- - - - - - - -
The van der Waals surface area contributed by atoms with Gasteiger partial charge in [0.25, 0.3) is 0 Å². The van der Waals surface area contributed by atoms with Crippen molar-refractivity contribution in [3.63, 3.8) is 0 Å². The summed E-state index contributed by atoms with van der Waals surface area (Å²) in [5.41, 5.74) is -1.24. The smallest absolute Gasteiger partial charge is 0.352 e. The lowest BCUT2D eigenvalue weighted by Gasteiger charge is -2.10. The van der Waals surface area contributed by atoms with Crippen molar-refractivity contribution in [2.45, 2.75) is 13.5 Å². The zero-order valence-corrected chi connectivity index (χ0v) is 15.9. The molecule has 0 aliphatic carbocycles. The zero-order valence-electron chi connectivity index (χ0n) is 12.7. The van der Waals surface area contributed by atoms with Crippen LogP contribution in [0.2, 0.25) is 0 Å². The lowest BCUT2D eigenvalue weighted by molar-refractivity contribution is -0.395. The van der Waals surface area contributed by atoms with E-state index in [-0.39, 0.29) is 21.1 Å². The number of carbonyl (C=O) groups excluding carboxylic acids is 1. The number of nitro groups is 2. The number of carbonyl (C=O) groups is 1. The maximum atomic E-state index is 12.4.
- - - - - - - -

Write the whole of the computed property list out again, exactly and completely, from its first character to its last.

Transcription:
The van der Waals surface area contributed by atoms with Gasteiger partial charge in [0.25, 0.3) is 0 Å². The van der Waals surface area contributed by atoms with Crippen molar-refractivity contribution in [3.63, 3.8) is 0 Å². The summed E-state index contributed by atoms with van der Waals surface area (Å²) in [5.41, 5.74) is -1.24. The smallest absolute Gasteiger partial charge is 0.352 e. The lowest BCUT2D eigenvalue weighted by Gasteiger charge is -2.10. The van der Waals surface area contributed by atoms with Crippen molar-refractivity contribution in [2.45, 2.75) is 13.5 Å². The zero-order valence-corrected chi connectivity index (χ0v) is 15.9. The molecule has 0 aliphatic carbocycles. The zero-order valence-electron chi connectivity index (χ0n) is 12.7. The van der Waals surface area contributed by atoms with Crippen LogP contribution in [0.2, 0.25) is 0 Å². The lowest BCUT2D eigenvalue weighted by molar-refractivity contribution is -0.395. The van der Waals surface area contributed by atoms with E-state index in [-0.39, 0.29) is 21.1 Å². The number of carbonyl (C=O) groups excluding carboxylic acids is 1. The number of nitro groups is 2. The number of carbonyl (C=O) groups is 1. The maximum atomic E-state index is 12.4.